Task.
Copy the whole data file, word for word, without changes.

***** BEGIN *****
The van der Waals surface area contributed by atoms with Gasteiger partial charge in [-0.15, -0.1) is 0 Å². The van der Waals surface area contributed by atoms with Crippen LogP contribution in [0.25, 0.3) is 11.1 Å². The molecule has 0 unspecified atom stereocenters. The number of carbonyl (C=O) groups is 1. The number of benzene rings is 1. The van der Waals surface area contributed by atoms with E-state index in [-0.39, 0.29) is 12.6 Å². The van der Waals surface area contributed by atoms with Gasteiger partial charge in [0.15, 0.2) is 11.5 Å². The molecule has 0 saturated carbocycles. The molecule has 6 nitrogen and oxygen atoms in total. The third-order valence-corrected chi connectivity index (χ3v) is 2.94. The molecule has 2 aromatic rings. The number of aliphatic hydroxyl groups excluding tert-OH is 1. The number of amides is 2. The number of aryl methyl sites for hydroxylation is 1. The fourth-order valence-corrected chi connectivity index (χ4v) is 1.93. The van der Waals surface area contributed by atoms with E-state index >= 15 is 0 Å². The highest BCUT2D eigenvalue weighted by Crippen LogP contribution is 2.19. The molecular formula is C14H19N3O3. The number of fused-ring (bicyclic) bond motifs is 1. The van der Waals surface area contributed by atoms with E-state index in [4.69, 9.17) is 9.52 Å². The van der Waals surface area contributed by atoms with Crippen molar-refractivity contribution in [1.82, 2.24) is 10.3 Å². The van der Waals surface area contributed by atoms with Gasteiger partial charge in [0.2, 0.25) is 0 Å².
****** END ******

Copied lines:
The van der Waals surface area contributed by atoms with Gasteiger partial charge in [-0.15, -0.1) is 0 Å². The van der Waals surface area contributed by atoms with Crippen LogP contribution in [0.25, 0.3) is 11.1 Å². The molecule has 0 unspecified atom stereocenters. The number of carbonyl (C=O) groups is 1. The number of benzene rings is 1. The van der Waals surface area contributed by atoms with E-state index in [-0.39, 0.29) is 12.6 Å². The van der Waals surface area contributed by atoms with Gasteiger partial charge in [0.15, 0.2) is 11.5 Å². The molecule has 0 saturated carbocycles. The molecule has 6 nitrogen and oxygen atoms in total. The third-order valence-corrected chi connectivity index (χ3v) is 2.94. The molecule has 2 aromatic rings. The number of aliphatic hydroxyl groups excluding tert-OH is 1. The number of amides is 2. The number of aryl methyl sites for hydroxylation is 1. The fourth-order valence-corrected chi connectivity index (χ4v) is 1.93. The van der Waals surface area contributed by atoms with E-state index >= 15 is 0 Å². The highest BCUT2D eigenvalue weighted by Crippen LogP contribution is 2.19. The molecular formula is C14H19N3O3. The number of fused-ring (bicyclic) bond motifs is 1. The van der Waals surface area contributed by atoms with E-state index in [4.69, 9.17) is 9.52 Å². The van der Waals surface area contributed by atoms with Crippen molar-refractivity contribution in [1.82, 2.24) is 10.3 Å². The van der Waals surface area contributed by atoms with Gasteiger partial charge in [0.2, 0.25) is 0 Å².